Pfizer Stock Can’t Catch a Break, But That Doesn’t Mean It’s Broken

Pfizer (NYSE:PFE) stock is tumbling today, but that’s just a continuation of a downtrend that been in place all year long. It seems like no matter what happens with the rest of the market, Pfizer is doomed to remain an outcast on Wall Street.

On the other hand, a pharmaceutical giant like Pfizer isn’t meant to be in the doghouse forever. Hence, audacious dip buyers can consider whether Pfizer stock is a good value or just a falling knife. When all is said and done, they’ll find a generally solid company that’s not perfect but still has comeback potential.

A slew of good news for Pfizer

It’s typical of 2023 that a company like Pfizer can have one positive development after another, and yet, its stock just can’t seem to get off the ground. Perhaps the market is too busy rotating into artificial intelligence (AI) and “Magnificent Seven” technology stocks to focus its attention on Pfizer.

Furthermore, the market isn’t very concerned about value and yield in 2023. That’s a shame, as Pfizer has a GAAP-measured, trailing 12-month price-to-earnings (P/E) ratio of 15.59, versus the sector median P/E ratio of 31.86. Thus, value-focused investors really ought to take a look at PFE stock.


Pfizer also offers a generous forward annual dividend yield of 5.7%, compared to the average dividend yield of around 1.5% for the healthcare sector. Thus, even though Pfizer isn’t a “Magnificent Seven” company, there are some magnificent aspects of Pfizer stock to consider.

There’s also no shortage of positive news pertaining to Pfizer. First of all, Pfizer’s hemophilia treatment marstacimab demonstrated significant reductions in bleeding rates for hemophilia A and B patients. Additionally, the U.S. Food and Drug Administration (FDA) accepted Pfizer’s Biologics License Application (BLA) for the hemophelia drug.

The European Commission (EC) also granted conditional marketing authorization for Pfizer’s ELREXFIO (elranatamab), a proposed treatment for certain patients with multiple myeloma.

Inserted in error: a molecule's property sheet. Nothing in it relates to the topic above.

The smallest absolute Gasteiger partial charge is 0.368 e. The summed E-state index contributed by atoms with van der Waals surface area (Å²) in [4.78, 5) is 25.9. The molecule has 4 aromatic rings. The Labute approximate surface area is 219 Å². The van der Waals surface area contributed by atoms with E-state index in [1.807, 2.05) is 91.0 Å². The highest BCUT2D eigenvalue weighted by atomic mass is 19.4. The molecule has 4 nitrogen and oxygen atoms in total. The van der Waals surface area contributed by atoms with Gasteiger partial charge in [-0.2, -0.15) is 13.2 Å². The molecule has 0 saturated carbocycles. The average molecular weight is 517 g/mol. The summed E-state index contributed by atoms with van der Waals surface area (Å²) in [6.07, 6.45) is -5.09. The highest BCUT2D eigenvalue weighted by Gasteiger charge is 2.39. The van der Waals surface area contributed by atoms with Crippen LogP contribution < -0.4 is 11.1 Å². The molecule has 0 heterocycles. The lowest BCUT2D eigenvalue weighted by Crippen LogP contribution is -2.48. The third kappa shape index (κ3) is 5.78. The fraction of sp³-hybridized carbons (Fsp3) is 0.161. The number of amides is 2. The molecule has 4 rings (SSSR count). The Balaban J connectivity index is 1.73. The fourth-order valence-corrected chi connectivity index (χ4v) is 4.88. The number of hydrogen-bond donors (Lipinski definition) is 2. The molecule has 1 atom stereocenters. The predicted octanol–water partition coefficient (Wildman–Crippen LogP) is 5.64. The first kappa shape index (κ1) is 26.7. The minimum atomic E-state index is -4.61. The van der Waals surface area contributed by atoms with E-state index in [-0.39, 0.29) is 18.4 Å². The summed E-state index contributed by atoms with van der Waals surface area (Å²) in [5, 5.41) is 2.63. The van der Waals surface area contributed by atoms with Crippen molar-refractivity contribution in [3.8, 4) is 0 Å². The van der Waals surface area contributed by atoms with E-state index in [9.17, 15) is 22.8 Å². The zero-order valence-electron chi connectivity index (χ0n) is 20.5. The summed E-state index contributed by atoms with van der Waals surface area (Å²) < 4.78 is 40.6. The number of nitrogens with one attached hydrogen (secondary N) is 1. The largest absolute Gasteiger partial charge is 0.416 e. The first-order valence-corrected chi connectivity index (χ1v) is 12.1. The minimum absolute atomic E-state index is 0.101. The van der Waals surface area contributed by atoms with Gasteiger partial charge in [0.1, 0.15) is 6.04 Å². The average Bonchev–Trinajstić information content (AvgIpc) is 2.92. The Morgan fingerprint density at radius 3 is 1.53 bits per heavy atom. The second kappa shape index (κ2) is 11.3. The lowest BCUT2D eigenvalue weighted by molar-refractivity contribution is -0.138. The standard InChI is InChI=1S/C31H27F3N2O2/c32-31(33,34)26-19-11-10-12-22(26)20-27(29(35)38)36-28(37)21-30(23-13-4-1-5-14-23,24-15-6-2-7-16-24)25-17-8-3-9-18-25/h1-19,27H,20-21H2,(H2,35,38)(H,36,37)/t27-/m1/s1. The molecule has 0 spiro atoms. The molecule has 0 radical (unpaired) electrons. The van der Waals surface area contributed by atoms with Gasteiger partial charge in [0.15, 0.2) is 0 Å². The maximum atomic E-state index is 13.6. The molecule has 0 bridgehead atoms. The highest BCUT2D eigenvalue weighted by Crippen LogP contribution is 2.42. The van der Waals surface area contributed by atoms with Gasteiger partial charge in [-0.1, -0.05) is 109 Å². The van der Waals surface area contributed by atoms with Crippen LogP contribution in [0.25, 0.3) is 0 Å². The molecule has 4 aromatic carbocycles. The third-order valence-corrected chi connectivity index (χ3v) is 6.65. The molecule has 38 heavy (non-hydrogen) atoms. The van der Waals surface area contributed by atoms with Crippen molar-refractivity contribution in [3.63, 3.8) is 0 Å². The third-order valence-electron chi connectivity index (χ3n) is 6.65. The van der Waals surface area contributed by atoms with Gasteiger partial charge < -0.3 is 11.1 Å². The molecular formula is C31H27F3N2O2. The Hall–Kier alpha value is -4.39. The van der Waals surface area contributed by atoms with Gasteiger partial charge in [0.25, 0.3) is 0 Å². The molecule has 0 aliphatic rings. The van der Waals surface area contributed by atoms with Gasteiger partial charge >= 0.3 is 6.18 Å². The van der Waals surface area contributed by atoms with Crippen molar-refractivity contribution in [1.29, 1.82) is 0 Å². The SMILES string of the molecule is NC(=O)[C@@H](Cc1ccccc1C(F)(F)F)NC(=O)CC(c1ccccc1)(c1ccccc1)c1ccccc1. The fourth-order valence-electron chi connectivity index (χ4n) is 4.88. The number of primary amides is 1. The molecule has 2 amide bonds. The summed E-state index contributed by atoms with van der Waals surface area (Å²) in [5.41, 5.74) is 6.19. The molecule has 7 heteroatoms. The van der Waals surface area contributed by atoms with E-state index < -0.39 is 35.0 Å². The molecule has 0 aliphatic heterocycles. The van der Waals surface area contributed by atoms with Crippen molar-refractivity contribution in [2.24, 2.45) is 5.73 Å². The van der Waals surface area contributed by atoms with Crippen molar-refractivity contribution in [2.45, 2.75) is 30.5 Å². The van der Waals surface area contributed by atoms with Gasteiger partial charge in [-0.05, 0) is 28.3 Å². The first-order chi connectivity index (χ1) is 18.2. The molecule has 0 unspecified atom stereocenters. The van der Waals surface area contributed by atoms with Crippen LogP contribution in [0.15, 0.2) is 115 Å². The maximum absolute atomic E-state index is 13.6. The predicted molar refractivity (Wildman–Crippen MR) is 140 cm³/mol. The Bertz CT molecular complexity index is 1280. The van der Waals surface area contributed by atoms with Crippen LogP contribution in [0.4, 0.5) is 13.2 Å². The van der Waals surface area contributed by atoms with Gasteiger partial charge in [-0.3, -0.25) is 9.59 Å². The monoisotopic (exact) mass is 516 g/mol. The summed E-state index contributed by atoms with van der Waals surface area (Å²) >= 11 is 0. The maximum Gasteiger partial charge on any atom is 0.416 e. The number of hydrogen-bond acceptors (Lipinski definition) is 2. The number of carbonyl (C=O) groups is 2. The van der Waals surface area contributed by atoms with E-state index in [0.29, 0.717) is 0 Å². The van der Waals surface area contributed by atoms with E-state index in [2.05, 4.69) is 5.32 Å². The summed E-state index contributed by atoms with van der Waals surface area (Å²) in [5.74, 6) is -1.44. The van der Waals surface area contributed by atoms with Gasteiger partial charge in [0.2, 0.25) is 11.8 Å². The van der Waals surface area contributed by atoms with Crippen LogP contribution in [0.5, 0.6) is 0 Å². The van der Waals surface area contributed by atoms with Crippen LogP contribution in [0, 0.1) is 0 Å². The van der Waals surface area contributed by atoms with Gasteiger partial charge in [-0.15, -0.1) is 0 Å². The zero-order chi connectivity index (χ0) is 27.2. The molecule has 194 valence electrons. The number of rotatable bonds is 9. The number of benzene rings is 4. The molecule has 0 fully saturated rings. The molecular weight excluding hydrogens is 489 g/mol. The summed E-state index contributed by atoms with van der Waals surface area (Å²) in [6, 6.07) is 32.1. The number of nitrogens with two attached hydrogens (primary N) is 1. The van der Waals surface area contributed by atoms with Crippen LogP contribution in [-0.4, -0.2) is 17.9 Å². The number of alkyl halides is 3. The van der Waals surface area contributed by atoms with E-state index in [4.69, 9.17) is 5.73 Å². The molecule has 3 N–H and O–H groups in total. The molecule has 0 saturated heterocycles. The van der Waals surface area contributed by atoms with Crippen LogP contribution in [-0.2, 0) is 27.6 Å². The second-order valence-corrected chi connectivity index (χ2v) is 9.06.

According to Pfizer Chief Oncology Research and Development Officer and Executive Vice President Chris Boshoff, over 50,000 Europeans are diagnosed with multiple myeloma every year. Consequently, there’s a significant market opportunity for Pfizer in the wake of the conditional ELREXFIO authorization.

Perhaps the best news of all though is that Pfizer now has full U.S. regulatory approval to acquire cancer-treatment specialist Seagen (NASDAQ:SGEN). The timeline is moving forward quickly, as Pfizer expects to close the acquisition tomorrow.

This acquisition will necessitate some organizational changes at Pfizer. In particular, the company plans to create an business unit called the Pfizer Oncology Division. The new division will “integrate certain oncology commercial and R&D operations from” Pfizer and Seagen.

All in all, the Seagen acquisition should help Pfizer build out its cancer-treatment pipeline. It’s a win-win for all parties involved, but the market has scarcely responded to Pfizer’s positive press releases this year.

Pfizer stock drops on disappointing guidance

Here’s what’s causing PFE stock to slide 8% to 9% today. Pfizer just released its guidance for 2024, and evidently, investors aren’t too pleased with the numbers.

Analysts had expected sales of Pfizer’s COVID-19 vaccine Comirnaty to exceed $8 billion in 2024. Moreover, they anticipated that the company’s antiviral pill Paxlovid would generate an additional $5 billion in 2024 sales.

However, Pfizer’s current outlook calls for $8 billion in full-year 2024 revenue from Comirnaty and Paxlovid combined. In other words, Pfizer’s vaccine-revenue outlook is modest, and the market wants optimism, not modesty.

That’s not the only source of disappointment. Pfizer guided for 2024 revenue of $58.5 billion to $61.5 billion, while Wall Street was looking for $62.66 billion. Additionally, the company’s full-year outlook for adjusted earnings per share (EPS) stands at $2.05 to $2.25, falling far short of the analysts’ consensus estimate of $3.16 per share.

These guidance ranges are problematic in a time when the market demands nothing less than consistent top- and bottom-line growth. Have the “Magnificent Seven” companies spoiled investors to the point where they can’t tolerate a less-than-stellar outlook?

It’s a point worth considering, especially now that the market has priced in a worst-case scenario for Pfizer’s 2024 sales and earnings. If the company posts decent numbers in the coming year, there’s room for a recovery of epic proportions with PFE stock.

Of course, there’s no guarantee that this recovery hypothesis will actually pan out. Nevertheless, Pfizer stock is an intriguing contrarian play for the coming year since investors have already baked the expected disappointments into the pie. Thus, today might be a good day to establish a position in Pfizer stock — with a strategy of holding the shares for at least a year and collecting dividend payments along the way.


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